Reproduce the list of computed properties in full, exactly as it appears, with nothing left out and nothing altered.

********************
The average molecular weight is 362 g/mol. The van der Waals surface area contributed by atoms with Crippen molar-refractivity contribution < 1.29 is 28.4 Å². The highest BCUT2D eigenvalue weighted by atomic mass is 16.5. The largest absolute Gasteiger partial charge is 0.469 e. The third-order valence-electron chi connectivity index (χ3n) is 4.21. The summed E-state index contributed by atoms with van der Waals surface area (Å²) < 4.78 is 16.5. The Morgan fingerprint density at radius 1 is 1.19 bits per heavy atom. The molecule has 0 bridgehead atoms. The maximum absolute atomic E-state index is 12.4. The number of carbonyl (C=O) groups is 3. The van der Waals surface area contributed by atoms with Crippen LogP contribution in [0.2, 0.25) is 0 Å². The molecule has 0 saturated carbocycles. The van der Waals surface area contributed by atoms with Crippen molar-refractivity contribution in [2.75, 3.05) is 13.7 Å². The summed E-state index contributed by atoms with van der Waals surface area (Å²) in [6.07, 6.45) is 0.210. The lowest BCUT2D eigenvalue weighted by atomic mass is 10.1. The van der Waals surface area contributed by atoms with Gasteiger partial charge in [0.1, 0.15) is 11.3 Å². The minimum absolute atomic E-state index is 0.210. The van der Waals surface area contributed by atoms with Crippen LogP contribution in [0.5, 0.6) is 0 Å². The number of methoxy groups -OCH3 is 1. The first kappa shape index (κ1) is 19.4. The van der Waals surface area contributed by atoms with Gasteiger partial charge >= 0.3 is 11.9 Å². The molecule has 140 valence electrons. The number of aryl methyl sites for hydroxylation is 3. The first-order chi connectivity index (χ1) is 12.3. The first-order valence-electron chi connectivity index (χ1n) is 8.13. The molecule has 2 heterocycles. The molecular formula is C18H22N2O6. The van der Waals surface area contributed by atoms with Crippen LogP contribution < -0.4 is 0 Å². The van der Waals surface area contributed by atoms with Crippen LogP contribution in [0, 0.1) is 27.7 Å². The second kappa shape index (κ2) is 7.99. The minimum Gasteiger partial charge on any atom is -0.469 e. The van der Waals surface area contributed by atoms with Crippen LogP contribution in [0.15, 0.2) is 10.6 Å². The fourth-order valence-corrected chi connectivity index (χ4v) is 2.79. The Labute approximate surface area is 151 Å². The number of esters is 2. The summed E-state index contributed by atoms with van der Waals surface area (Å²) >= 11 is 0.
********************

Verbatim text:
The average molecular weight is 362 g/mol. The van der Waals surface area contributed by atoms with Crippen molar-refractivity contribution < 1.29 is 28.4 Å². The highest BCUT2D eigenvalue weighted by atomic mass is 16.5. The largest absolute Gasteiger partial charge is 0.469 e. The third-order valence-electron chi connectivity index (χ3n) is 4.21. The summed E-state index contributed by atoms with van der Waals surface area (Å²) < 4.78 is 16.5. The Morgan fingerprint density at radius 1 is 1.19 bits per heavy atom. The molecule has 0 bridgehead atoms. The maximum absolute atomic E-state index is 12.4. The number of carbonyl (C=O) groups is 3. The van der Waals surface area contributed by atoms with Crippen LogP contribution in [0.2, 0.25) is 0 Å². The molecule has 0 saturated carbocycles. The van der Waals surface area contributed by atoms with Crippen molar-refractivity contribution in [2.75, 3.05) is 13.7 Å². The summed E-state index contributed by atoms with van der Waals surface area (Å²) in [6.07, 6.45) is 0.210. The lowest BCUT2D eigenvalue weighted by atomic mass is 10.1. The van der Waals surface area contributed by atoms with Gasteiger partial charge in [0.1, 0.15) is 11.3 Å². The minimum absolute atomic E-state index is 0.210. The van der Waals surface area contributed by atoms with Crippen LogP contribution in [0.5, 0.6) is 0 Å². The number of methoxy groups -OCH3 is 1. The first kappa shape index (κ1) is 19.4. The van der Waals surface area contributed by atoms with Gasteiger partial charge >= 0.3 is 11.9 Å². The molecule has 140 valence electrons. The number of aryl methyl sites for hydroxylation is 3. The first-order chi connectivity index (χ1) is 12.3. The first-order valence-electron chi connectivity index (χ1n) is 8.13. The molecule has 2 heterocycles. The molecular formula is C18H22N2O6. The van der Waals surface area contributed by atoms with Crippen LogP contribution < -0.4 is 0 Å². The van der Waals surface area contributed by atoms with Crippen LogP contribution in [0, 0.1) is 27.7 Å². The second kappa shape index (κ2) is 7.99. The minimum Gasteiger partial charge on any atom is -0.469 e. The van der Waals surface area contributed by atoms with Crippen LogP contribution in [0.15, 0.2) is 10.6 Å². The fourth-order valence-corrected chi connectivity index (χ4v) is 2.79. The Labute approximate surface area is 151 Å². The number of esters is 2. The summed E-state index contributed by atoms with van der Waals surface area (Å²) >= 11 is 0.